All good things come to an end and that is the case with the 2017 Premier's ANZAC Spirit School Prize. On Friday 1 December, the final event for  the 2017 prize was conducted in the Memorial Hall of RSL SA. Our special guests were Mr Rick Persse, Chief Executive of the Department for Education and Child Development (DECD), Bronson Horan (RSL SA President), Cheryl Cates (RSL SA Vice President), Jock Statton (Past RSL SA President) and Deonne Smith (DECD Director). 

 Rick Persse, DECD Chief Executive addresses the reception.

  Bronson Horan, RSL SA President presents an RSL medal to Metala Burgess for her prize entry that he had read.

At the reception the students had the opportunity to address the guests with their observations and stories from the tour and reflect on the impact of the prize on their perceptions and considered futures. The students spoke fantastically and did the parents and staff proud!

 2017 Premier's ANZAC Prize students,  Laura Stephens and Josh Loxton addressing the reception.

 Kendal Brown (RSL SA delegate for the trip) and Brenton Meier (teacher chaperone) share their thoughts on the prize.

After the reception the students, staff and parents had the opportunity to have one last Vietnamese meal together at the Ho Tho City Restaurant in Hindmarsh - an absolute treat to finish our time together.

All smiles at a meal back in Ho Chi Minh City.

All the best to the students and staff involved in this years trip -  thanks for all the memories of a great time together.

Now for planning the 2018 Premier's ANZAC Spirit School Prize that was launched on 11 November 2017. Stay tuned!

The 2018 Premier's ANZAC Spirit School Prize poster

Wednesday, November 29, 2017

Every step of the way on the trip I could feel my soldiers with me

Image above: A scene on the track up to the site of the US base called Camp Carroll.

A journal extract from 2017 Premier's ANZAC Spirit School Prize student Abbie Nourse about the hike up to Camp Carroll in the heat and tropical rain.

Thank you Frederick John Schenscher and Errol Wayne Noack for being a major part in my journey

Finding a favourite photograph of my adventures on the 2017 Premier's ANZAC Spirit School Prize Vietnam Study Tour is near impossible to find, especially on my first overseas trip. Every photograph I took on this trip has meaning and a special significance to either the country of Vietnam or my travelling experiences in Vietnam. Every part of Vietnam is different in its own kind of way and every day I learnt and found something new either about myself as a person or the country of Vietnam. I could go on all day long about our travels and adventures in Vietnam but that would be like reading a very long essay and then I reckon it could turn into a novel.
I chose this picture as my significant/ favourite photograph because I believe it captures the culture and meaning of Vietnam and especially holds unforgettable memories. This photograph I took was of a local Vietnamese villager/ farmer whilst walking up to Camp Carroll to the site of the old US base. After 3kms up a steep hill we finally found the memorial to the base! After I was nearly taken out by the massive load of leaves this woman was manually carting down the hill, I quickly snapped the photograph which I consider as a significant memorable photograph.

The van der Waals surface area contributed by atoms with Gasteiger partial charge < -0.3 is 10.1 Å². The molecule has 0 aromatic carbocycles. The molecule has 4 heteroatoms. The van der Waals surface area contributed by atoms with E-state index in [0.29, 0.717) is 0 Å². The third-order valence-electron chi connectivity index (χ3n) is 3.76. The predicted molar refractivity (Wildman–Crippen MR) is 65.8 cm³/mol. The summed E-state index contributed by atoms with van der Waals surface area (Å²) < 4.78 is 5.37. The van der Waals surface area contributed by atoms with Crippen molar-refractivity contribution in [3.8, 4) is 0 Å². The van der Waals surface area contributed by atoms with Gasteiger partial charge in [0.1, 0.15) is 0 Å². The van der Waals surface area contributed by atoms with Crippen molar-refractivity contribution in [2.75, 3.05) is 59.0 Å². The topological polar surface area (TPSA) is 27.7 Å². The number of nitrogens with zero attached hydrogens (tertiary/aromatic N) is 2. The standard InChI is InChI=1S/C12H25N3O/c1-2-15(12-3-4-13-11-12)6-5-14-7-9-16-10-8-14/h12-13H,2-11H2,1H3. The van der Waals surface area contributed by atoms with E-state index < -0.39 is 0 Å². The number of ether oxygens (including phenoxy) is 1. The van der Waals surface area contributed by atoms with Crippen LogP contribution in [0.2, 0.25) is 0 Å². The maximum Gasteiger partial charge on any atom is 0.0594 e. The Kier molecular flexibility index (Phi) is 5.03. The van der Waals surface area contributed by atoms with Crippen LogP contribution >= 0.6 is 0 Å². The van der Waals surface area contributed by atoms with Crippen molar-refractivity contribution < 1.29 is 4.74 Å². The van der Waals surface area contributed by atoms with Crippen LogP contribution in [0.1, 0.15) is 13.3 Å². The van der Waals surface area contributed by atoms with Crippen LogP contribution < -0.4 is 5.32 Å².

Walking up the hill of Camp Carroll is something that I will never forget and I believe it made the trip more memorable and meaningful by experiencing all types of weather conditions that the servicemen and women would have endured during the Vietnam War.
As we walked up to Camp Carroll I felt like giving up as this hill seemed never ending with the odds of finding the memorial against us, but then I began to think about both my two South Australian servicemen I had researched for the 2017 Premier's ANZAC Spirit School Prize. I thought about our Australian soldiers walking in these weather conditions in Vietnam, a country so climatically and culturally different to their country and hometown of Australia. They would have felt just as homesick as I did but at least I knew that we were hiking to find a US memorial unlike them who were commanded to hike to some province unknown to them, a place they would have never heard of.

My perspective on life has changed since this trip; I now look at everything in life with a new and different perspective. I am so lucky to have experienced such a life changing adventure with incredible passionate students and mentors. I never knew a group of Aussie tourists and passionate historians would be so popular to the Vietnamese locals!

Vietnam has so much culture and history, each city we went to was always different from the last. Vietnam is full of depth, pain, happiness, laughing yoga, exercise craziness, French heritage and architecture and hidden Chinese treasures. We also met gorgeous, grateful and happy little orphanage and school children who light up your day with sunshine despite the threatening storm clouds and the incredible but peaceful huge limestone rocks at Ha Long Bay and Marble Mountain. I cannot imagine what this country would have looked like during the Vietnam War.
I feel so privileged and honoured to have researched two incredibly fascinating servicemen. Every step of the way on the trip I could feel my soldiers with me and not on one day did I forget about them. Thank you Frederick John Schenscher and Errol Wayne Noack for being a major part in my journey this year. This has been a life changing experience and I am so thankful for being selected as an awardee.